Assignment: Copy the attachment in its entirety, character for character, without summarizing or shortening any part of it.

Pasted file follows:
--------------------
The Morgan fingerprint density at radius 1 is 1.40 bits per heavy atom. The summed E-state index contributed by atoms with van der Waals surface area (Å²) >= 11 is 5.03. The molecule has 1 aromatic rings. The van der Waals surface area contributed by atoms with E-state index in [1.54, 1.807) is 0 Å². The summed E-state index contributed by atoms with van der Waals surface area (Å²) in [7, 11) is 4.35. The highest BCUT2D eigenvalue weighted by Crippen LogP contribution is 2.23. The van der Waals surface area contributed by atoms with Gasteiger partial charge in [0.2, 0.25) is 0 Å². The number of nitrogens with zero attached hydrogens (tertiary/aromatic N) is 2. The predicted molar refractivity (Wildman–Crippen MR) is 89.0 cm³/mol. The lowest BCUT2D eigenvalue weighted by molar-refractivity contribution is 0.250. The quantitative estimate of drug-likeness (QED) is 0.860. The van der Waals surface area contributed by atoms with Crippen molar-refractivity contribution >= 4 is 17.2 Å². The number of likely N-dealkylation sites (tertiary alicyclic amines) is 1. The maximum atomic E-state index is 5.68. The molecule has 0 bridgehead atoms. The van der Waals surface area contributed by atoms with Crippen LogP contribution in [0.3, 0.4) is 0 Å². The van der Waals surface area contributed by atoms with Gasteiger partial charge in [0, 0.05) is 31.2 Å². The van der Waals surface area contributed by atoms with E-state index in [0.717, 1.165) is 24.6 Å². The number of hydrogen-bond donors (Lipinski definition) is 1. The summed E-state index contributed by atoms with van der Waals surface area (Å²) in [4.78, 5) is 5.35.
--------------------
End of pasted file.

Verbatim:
The Morgan fingerprint density at radius 1 is 1.40 bits per heavy atom. The summed E-state index contributed by atoms with van der Waals surface area (Å²) >= 11 is 5.03. The molecule has 1 aromatic rings. The van der Waals surface area contributed by atoms with E-state index in [1.54, 1.807) is 0 Å². The summed E-state index contributed by atoms with van der Waals surface area (Å²) in [7, 11) is 4.35. The highest BCUT2D eigenvalue weighted by Crippen LogP contribution is 2.23. The van der Waals surface area contributed by atoms with Gasteiger partial charge in [0.2, 0.25) is 0 Å². The number of nitrogens with zero attached hydrogens (tertiary/aromatic N) is 2. The predicted molar refractivity (Wildman–Crippen MR) is 89.0 cm³/mol. The lowest BCUT2D eigenvalue weighted by molar-refractivity contribution is 0.250. The quantitative estimate of drug-likeness (QED) is 0.860. The van der Waals surface area contributed by atoms with Crippen molar-refractivity contribution >= 4 is 17.2 Å². The number of likely N-dealkylation sites (tertiary alicyclic amines) is 1. The maximum atomic E-state index is 5.68. The molecule has 0 bridgehead atoms. The van der Waals surface area contributed by atoms with Crippen LogP contribution in [0.3, 0.4) is 0 Å². The van der Waals surface area contributed by atoms with Gasteiger partial charge in [0, 0.05) is 31.2 Å². The van der Waals surface area contributed by atoms with E-state index in [0.717, 1.165) is 24.6 Å². The number of hydrogen-bond donors (Lipinski definition) is 1. The summed E-state index contributed by atoms with van der Waals surface area (Å²) in [4.78, 5) is 5.35.